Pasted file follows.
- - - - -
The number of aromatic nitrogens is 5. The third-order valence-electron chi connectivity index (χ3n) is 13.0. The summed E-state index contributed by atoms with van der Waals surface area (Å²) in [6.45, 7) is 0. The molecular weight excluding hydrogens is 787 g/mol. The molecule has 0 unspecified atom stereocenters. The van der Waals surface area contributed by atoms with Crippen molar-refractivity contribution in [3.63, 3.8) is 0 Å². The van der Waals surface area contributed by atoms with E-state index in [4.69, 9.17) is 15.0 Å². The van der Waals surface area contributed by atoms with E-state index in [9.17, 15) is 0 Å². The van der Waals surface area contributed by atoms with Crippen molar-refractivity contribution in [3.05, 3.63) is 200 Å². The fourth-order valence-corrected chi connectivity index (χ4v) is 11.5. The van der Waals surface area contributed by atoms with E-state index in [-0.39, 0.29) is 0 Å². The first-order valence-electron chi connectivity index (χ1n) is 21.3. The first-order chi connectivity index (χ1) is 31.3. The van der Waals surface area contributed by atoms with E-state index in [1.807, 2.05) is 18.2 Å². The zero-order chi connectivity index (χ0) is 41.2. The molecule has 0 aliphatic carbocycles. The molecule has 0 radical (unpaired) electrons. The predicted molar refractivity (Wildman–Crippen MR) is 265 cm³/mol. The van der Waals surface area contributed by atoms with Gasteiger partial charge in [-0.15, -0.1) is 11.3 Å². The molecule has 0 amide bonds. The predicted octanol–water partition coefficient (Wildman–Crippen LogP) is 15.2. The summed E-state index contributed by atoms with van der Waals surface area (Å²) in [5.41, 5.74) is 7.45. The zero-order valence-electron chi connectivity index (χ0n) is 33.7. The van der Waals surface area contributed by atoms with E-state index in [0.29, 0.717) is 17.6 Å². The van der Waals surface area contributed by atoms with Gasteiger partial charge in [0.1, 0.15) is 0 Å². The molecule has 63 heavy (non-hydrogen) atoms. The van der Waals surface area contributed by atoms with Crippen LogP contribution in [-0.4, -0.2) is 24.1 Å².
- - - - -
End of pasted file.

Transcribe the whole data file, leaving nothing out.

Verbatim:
The number of aromatic nitrogens is 5. The third-order valence-electron chi connectivity index (χ3n) is 13.0. The summed E-state index contributed by atoms with van der Waals surface area (Å²) in [6.45, 7) is 0. The molecular weight excluding hydrogens is 787 g/mol. The molecule has 0 unspecified atom stereocenters. The van der Waals surface area contributed by atoms with Crippen molar-refractivity contribution in [3.63, 3.8) is 0 Å². The van der Waals surface area contributed by atoms with E-state index in [4.69, 9.17) is 15.0 Å². The van der Waals surface area contributed by atoms with E-state index in [9.17, 15) is 0 Å². The van der Waals surface area contributed by atoms with Crippen molar-refractivity contribution in [3.05, 3.63) is 200 Å². The fourth-order valence-corrected chi connectivity index (χ4v) is 11.5. The van der Waals surface area contributed by atoms with E-state index in [-0.39, 0.29) is 0 Å². The first-order valence-electron chi connectivity index (χ1n) is 21.3. The first-order chi connectivity index (χ1) is 31.3. The van der Waals surface area contributed by atoms with E-state index in [1.807, 2.05) is 18.2 Å². The zero-order chi connectivity index (χ0) is 41.2. The molecule has 0 aliphatic carbocycles. The molecule has 0 radical (unpaired) electrons. The predicted molar refractivity (Wildman–Crippen MR) is 265 cm³/mol. The van der Waals surface area contributed by atoms with Gasteiger partial charge in [-0.15, -0.1) is 11.3 Å². The molecule has 0 amide bonds. The predicted octanol–water partition coefficient (Wildman–Crippen LogP) is 15.2. The summed E-state index contributed by atoms with van der Waals surface area (Å²) in [5.41, 5.74) is 7.45. The zero-order valence-electron chi connectivity index (χ0n) is 33.7. The van der Waals surface area contributed by atoms with E-state index in [0.29, 0.717) is 17.6 Å². The van der Waals surface area contributed by atoms with Gasteiger partial charge in [0.1, 0.15) is 0 Å². The molecule has 63 heavy (non-hydrogen) atoms. The van der Waals surface area contributed by atoms with Crippen LogP contribution in [-0.4, -0.2) is 24.1 Å².